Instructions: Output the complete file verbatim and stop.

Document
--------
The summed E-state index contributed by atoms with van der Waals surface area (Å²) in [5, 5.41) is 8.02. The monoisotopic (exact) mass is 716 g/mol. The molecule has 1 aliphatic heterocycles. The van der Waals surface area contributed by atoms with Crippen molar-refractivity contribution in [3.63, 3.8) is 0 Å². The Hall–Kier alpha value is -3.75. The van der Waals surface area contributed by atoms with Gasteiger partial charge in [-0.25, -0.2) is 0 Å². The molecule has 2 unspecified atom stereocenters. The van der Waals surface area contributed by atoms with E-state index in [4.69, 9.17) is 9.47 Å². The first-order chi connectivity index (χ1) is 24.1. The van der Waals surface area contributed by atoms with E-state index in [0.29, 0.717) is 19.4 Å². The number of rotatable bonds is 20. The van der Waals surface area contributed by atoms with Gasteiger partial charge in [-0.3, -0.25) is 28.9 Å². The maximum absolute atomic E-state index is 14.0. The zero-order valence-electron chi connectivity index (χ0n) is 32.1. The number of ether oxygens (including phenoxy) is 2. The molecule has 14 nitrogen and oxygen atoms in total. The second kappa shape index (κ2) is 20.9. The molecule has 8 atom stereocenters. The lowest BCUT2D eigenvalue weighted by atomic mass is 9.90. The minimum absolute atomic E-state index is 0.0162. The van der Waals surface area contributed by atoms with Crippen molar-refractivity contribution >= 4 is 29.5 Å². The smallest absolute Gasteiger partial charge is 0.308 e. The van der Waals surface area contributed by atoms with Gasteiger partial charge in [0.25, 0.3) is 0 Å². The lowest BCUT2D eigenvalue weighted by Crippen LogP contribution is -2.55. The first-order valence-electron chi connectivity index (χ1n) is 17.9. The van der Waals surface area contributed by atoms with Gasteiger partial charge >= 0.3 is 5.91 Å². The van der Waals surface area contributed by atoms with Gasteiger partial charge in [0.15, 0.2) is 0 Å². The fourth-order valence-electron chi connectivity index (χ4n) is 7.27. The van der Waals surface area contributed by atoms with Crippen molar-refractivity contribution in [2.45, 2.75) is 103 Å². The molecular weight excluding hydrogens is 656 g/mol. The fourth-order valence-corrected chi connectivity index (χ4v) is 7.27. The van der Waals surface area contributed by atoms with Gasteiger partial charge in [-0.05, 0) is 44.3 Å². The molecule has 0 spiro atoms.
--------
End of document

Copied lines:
The summed E-state index contributed by atoms with van der Waals surface area (Å²) in [5, 5.41) is 8.02. The monoisotopic (exact) mass is 716 g/mol. The molecule has 1 aliphatic heterocycles. The van der Waals surface area contributed by atoms with Crippen molar-refractivity contribution in [3.63, 3.8) is 0 Å². The Hall–Kier alpha value is -3.75. The van der Waals surface area contributed by atoms with Gasteiger partial charge in [-0.25, -0.2) is 0 Å². The molecule has 2 unspecified atom stereocenters. The van der Waals surface area contributed by atoms with E-state index in [4.69, 9.17) is 9.47 Å². The first-order chi connectivity index (χ1) is 24.1. The van der Waals surface area contributed by atoms with E-state index in [0.29, 0.717) is 19.4 Å². The number of rotatable bonds is 20. The van der Waals surface area contributed by atoms with Gasteiger partial charge in [-0.3, -0.25) is 28.9 Å². The maximum absolute atomic E-state index is 14.0. The zero-order valence-electron chi connectivity index (χ0n) is 32.1. The number of ether oxygens (including phenoxy) is 2. The molecule has 14 nitrogen and oxygen atoms in total. The second kappa shape index (κ2) is 20.9. The molecule has 8 atom stereocenters. The lowest BCUT2D eigenvalue weighted by atomic mass is 9.90. The minimum absolute atomic E-state index is 0.0162. The van der Waals surface area contributed by atoms with Crippen molar-refractivity contribution >= 4 is 29.5 Å². The smallest absolute Gasteiger partial charge is 0.308 e. The van der Waals surface area contributed by atoms with Gasteiger partial charge in [0.25, 0.3) is 0 Å². The lowest BCUT2D eigenvalue weighted by Crippen LogP contribution is -2.55. The first-order valence-electron chi connectivity index (χ1n) is 17.9. The van der Waals surface area contributed by atoms with Gasteiger partial charge >= 0.3 is 5.91 Å². The van der Waals surface area contributed by atoms with Gasteiger partial charge in [0.15, 0.2) is 0 Å². The fourth-order valence-electron chi connectivity index (χ4n) is 7.27. The van der Waals surface area contributed by atoms with Crippen molar-refractivity contribution in [2.45, 2.75) is 103 Å². The molecular weight excluding hydrogens is 656 g/mol. The fourth-order valence-corrected chi connectivity index (χ4v) is 7.27. The van der Waals surface area contributed by atoms with Gasteiger partial charge in [-0.05, 0) is 44.3 Å². The molecule has 0 spiro atoms.